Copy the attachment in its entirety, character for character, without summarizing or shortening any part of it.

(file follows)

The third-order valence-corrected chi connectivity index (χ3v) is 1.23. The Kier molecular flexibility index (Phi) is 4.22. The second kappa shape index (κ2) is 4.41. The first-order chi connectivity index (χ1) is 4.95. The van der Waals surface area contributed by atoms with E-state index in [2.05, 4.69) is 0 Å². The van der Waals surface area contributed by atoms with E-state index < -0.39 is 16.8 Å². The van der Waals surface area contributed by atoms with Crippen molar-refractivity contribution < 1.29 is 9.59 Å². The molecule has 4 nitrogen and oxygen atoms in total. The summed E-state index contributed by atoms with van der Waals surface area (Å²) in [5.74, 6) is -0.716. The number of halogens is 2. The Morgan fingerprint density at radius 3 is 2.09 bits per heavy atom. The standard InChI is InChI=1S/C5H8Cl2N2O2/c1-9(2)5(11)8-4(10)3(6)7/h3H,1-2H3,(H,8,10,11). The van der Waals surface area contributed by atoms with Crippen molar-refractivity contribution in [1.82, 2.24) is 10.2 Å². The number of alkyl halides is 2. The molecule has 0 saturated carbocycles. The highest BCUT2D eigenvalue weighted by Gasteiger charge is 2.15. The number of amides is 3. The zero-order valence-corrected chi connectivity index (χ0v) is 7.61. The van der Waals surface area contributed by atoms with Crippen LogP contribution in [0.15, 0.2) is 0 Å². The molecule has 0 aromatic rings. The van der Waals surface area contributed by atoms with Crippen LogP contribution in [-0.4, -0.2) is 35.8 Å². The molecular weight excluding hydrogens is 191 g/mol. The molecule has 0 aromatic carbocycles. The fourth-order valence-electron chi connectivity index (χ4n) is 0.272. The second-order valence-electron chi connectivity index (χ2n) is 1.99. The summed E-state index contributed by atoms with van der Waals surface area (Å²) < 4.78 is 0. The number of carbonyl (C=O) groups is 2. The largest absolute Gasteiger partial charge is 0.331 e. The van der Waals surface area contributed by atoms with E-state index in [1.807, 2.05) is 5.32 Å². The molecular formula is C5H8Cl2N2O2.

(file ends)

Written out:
The third-order valence-corrected chi connectivity index (χ3v) is 1.23. The Kier molecular flexibility index (Phi) is 4.22. The second kappa shape index (κ2) is 4.41. The first-order chi connectivity index (χ1) is 4.95. The van der Waals surface area contributed by atoms with E-state index in [2.05, 4.69) is 0 Å². The van der Waals surface area contributed by atoms with E-state index < -0.39 is 16.8 Å². The van der Waals surface area contributed by atoms with Crippen molar-refractivity contribution < 1.29 is 9.59 Å². The molecule has 4 nitrogen and oxygen atoms in total. The summed E-state index contributed by atoms with van der Waals surface area (Å²) in [5.74, 6) is -0.716. The number of halogens is 2. The Morgan fingerprint density at radius 3 is 2.09 bits per heavy atom. The standard InChI is InChI=1S/C5H8Cl2N2O2/c1-9(2)5(11)8-4(10)3(6)7/h3H,1-2H3,(H,8,10,11). The van der Waals surface area contributed by atoms with Crippen molar-refractivity contribution in [1.82, 2.24) is 10.2 Å². The number of alkyl halides is 2. The molecule has 0 saturated carbocycles. The highest BCUT2D eigenvalue weighted by Gasteiger charge is 2.15. The number of amides is 3. The zero-order valence-corrected chi connectivity index (χ0v) is 7.61. The van der Waals surface area contributed by atoms with Crippen LogP contribution in [0.15, 0.2) is 0 Å². The molecule has 0 aromatic rings. The van der Waals surface area contributed by atoms with Crippen LogP contribution in [-0.4, -0.2) is 35.8 Å². The molecular weight excluding hydrogens is 191 g/mol. The molecule has 0 aromatic carbocycles. The fourth-order valence-electron chi connectivity index (χ4n) is 0.272. The second-order valence-electron chi connectivity index (χ2n) is 1.99. The summed E-state index contributed by atoms with van der Waals surface area (Å²) < 4.78 is 0. The number of carbonyl (C=O) groups is 2. The largest absolute Gasteiger partial charge is 0.331 e. The van der Waals surface area contributed by atoms with E-state index in [1.807, 2.05) is 5.32 Å². The molecular formula is C5H8Cl2N2O2.